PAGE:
Briefings For Brexit Newsletter – 8 April 2018

Briefings For Brexit Holdings

If you haven’t caught up with this week’s new content on then please do. We provide below a summary of it. This newsletter was sent out on the 8th of April 2018

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April 8th 2018

Dear Subscriber,

If you haven’t caught up with this week’s new content on www.briefingsforBexit then please do. We provide below a summary of it.

Our media appearances

BrefingsforBrexit helped set the media agenda over the Easter weekend, with a new report by emeritus research professor at the London School of Economics Gwythian Prins.  Here is the link to the Times article:

The Times article noted that in a paper produced for Briefings for Brexit, Gwythian Prins, an emeritus professor at the London School of Economics, said that the failings of the EU meant that the bloc would not outlast a human lifespan. “The European Union has similar characteristics to the Soviet Union and will suffer a similar fate within a generation. Prins said that its “mounting complexity and declining legitimacy” had already sowed the seeds of its demise and Brexit was merely the start.”

The Express also carried the story: (

It reports: “Prof Prins claims there is growing anti-EU sentiment, including Britain’s “clear sighted” Brexit vote “just in the nick of time”. All this evidence of citizen rejection while the ‘project’ responds with further acceleration has plainly taken the EU into the zone of risk of collapse,” he wrote. “And that is where it stands, shakily but defiant, belittling, bullying, hoping to dishearten the British in order to deter other prospective escapees.”

In a follow-up interview on the Radio 4 Today programme on Saturday morning Professor Prins argued his view that since the EU was a slow-growing market and vulnerable to political collapse, the UK was correct to seek a new role in a wider world especially within the context of a Commonwealth growing faster than the EU. (minute 43)

Dr Graham Gudgin was invited to appear on a discussion on the BBC1 discussion programme ‘The Big Questions’ with Nicky Campbell on ‘Brexit and the Good Friday Agreement. The invitation was withdrawn after the programme learnt that his view was that Brexit would have few implications for the Good Friday Agreement. We were told that the change was due to a need for gender balance. In the event his replacement, Victoria Hewson of the Institute of Economic Affairs, did a good job, but it would have been useful to have an economist on the panel to counter some of the claims made by others.


Our blogs

Gwythian Prins

EU at clear risk of collapse, warns major new report by Gwythian Prins: (

It has already clocked up over 1,500 views. So keep reading.

The report applies a research method to the EU that was created by the American archaeologist Professor Joseph Tainter, who has studied the factors behind the collapse of past empires such as Rome, Minoa and the Egyptian Old Kingdom.

Prins writes:

“The ‘project’ is sixty one years old this month. Absence of cultural reproduction suggests that, like its older sibling (the Soviet Union), it should not expect to outlast a human life-span. In Tainter’s terms, people respond to sensed declining productivity of benefits from complexity quite logically, by opting to revert to a lower level of complexity commensurate with the public goods that they wish for and value. “Highly complex social organisations, Tainter reminds us, are recent in human history. If ‘loss of the umbrella of service and protection that an administration provides are seen as fearful events, truly paradise lost’ then collapse must be seen as catastrophe.  “But with his archaeologist’s sense of time-scale, Tainter ends by reminding us that ‘collapse is not a fall into some primordial chaos, but a return to a normal human condition of lower complexity.’ Collapse is not a synonym for catastrophe. It can be a salvation. “Think about what this implies for the logic of Brexiteers: ‘to the extent that collapse is due to declining marginal returns on investment in complexity, it is an economizing process,’ the archaeologist writes.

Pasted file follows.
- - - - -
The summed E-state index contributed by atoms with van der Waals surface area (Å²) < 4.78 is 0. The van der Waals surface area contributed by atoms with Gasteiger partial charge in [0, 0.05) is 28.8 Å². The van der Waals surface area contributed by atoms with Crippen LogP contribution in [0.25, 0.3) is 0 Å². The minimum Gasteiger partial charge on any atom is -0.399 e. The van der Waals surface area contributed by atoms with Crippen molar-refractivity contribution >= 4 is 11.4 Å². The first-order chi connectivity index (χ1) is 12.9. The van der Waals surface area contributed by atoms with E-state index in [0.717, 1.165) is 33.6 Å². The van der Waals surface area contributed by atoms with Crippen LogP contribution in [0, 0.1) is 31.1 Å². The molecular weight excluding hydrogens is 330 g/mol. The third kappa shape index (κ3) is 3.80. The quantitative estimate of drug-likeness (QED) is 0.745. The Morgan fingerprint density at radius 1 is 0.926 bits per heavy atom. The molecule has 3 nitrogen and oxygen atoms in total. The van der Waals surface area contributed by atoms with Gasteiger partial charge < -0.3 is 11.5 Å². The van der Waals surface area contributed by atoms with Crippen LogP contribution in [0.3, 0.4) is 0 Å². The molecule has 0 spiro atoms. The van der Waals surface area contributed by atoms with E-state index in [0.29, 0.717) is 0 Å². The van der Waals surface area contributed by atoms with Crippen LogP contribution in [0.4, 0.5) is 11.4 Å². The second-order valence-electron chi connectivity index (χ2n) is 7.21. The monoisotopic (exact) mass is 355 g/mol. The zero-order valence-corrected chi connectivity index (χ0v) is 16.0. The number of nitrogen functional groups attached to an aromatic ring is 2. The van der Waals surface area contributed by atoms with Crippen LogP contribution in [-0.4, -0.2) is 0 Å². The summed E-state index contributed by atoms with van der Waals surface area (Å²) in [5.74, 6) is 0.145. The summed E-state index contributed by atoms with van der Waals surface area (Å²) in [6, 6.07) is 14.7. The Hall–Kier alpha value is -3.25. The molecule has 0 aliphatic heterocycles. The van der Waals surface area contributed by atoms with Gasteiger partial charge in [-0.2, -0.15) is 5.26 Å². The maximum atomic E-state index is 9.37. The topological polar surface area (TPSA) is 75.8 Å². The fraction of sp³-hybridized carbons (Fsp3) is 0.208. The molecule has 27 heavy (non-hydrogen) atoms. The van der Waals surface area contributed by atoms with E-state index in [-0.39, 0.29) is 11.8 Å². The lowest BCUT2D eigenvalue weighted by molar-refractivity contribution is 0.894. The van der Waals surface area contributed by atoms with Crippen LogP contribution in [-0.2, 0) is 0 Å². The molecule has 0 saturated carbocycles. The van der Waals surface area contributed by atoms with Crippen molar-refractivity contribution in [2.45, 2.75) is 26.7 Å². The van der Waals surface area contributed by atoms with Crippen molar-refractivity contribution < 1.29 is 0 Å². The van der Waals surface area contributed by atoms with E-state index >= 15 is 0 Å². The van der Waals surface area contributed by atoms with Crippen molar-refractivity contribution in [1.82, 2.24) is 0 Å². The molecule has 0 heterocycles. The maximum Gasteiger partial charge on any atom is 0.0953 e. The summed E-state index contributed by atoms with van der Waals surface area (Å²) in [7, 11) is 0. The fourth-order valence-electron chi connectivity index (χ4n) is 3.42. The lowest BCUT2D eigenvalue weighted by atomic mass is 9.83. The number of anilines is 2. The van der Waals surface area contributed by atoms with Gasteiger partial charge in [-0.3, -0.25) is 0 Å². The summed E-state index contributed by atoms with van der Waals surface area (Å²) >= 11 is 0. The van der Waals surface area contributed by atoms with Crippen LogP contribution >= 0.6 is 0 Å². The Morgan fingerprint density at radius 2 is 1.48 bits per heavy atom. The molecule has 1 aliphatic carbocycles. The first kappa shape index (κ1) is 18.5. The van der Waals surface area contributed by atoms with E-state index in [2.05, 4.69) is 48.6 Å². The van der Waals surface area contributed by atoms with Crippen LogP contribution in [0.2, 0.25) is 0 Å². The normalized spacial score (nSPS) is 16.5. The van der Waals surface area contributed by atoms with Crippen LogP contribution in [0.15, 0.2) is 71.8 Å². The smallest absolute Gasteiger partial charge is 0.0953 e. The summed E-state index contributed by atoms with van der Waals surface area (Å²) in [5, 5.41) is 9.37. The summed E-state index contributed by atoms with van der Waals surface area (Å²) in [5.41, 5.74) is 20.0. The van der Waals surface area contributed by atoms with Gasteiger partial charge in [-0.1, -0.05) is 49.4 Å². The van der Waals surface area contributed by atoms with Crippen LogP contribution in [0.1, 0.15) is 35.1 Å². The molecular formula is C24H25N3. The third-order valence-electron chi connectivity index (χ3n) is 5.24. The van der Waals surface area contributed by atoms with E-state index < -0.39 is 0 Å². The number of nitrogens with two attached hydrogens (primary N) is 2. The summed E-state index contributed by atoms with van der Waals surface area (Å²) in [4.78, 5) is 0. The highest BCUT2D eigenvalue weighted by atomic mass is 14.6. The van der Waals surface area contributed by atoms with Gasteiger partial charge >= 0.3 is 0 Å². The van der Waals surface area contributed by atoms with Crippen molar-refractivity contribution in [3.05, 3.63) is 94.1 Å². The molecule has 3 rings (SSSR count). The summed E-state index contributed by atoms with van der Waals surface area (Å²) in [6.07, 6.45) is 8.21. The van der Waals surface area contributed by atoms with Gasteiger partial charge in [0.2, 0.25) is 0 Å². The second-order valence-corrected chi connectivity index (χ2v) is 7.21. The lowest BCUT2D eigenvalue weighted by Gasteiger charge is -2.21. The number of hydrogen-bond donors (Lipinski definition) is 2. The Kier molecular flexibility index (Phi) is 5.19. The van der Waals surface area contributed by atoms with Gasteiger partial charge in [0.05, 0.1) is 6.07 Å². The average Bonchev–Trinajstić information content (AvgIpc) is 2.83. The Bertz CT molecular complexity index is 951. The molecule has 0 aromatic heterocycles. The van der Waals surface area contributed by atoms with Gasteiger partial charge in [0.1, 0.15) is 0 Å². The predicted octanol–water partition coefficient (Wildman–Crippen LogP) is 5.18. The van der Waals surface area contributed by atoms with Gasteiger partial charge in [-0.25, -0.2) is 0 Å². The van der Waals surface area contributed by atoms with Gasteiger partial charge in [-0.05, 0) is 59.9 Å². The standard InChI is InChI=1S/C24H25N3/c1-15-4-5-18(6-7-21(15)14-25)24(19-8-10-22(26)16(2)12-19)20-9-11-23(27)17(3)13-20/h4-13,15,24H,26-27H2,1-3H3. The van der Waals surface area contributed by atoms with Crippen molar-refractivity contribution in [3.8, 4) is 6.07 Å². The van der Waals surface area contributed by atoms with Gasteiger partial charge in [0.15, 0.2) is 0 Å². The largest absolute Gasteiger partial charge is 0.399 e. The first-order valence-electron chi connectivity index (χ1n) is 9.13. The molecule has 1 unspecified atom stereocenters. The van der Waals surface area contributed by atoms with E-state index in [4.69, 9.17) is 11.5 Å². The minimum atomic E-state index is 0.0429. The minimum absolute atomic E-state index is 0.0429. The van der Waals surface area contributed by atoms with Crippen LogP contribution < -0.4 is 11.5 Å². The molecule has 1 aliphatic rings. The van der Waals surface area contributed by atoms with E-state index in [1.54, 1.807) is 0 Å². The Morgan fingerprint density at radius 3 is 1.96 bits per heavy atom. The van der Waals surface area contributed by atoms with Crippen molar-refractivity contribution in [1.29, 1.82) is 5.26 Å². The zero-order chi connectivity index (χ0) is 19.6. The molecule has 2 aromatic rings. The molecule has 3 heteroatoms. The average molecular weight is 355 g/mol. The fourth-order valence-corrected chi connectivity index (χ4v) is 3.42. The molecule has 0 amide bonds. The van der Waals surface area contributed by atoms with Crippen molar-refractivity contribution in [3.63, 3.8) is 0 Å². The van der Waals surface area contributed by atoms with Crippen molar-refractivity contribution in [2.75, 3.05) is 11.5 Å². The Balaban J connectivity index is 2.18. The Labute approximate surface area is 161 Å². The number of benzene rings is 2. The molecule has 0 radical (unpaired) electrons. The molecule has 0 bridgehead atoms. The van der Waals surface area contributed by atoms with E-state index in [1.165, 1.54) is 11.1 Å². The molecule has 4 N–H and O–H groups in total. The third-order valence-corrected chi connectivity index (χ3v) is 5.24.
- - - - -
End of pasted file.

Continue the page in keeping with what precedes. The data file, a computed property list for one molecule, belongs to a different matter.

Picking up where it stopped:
“So on Tainter’s analysis, we see that far from being a failure to adapt to the progressive advance of history by ignorant or stupid or culturally primitive racists “driven by nostalgia”, as Sir Vince Cable has just informed us from his taxi-cab sized political base, the decision to leave an EU that on political, economic and cultural indicators is squarely within the zone of risk of collapse, may be – actually is – the most appropriate and prudent response.”

Why I have decided to contribute to BriefingsforBrexit, Professor Robert Rowthorn.

Robert Rowthorn

Robert “Bob” Rowthorn is Emeritus Professor of Economics at the University of Cambridge and Life Fellow of King’s College, Cambridge.

He says: ‘taking all of these arguments into account, I was on balance uncertain which way to vote. In the end, … I decided to “abstain”. Why have I now come off the fence and joined BriefingsforBrexit?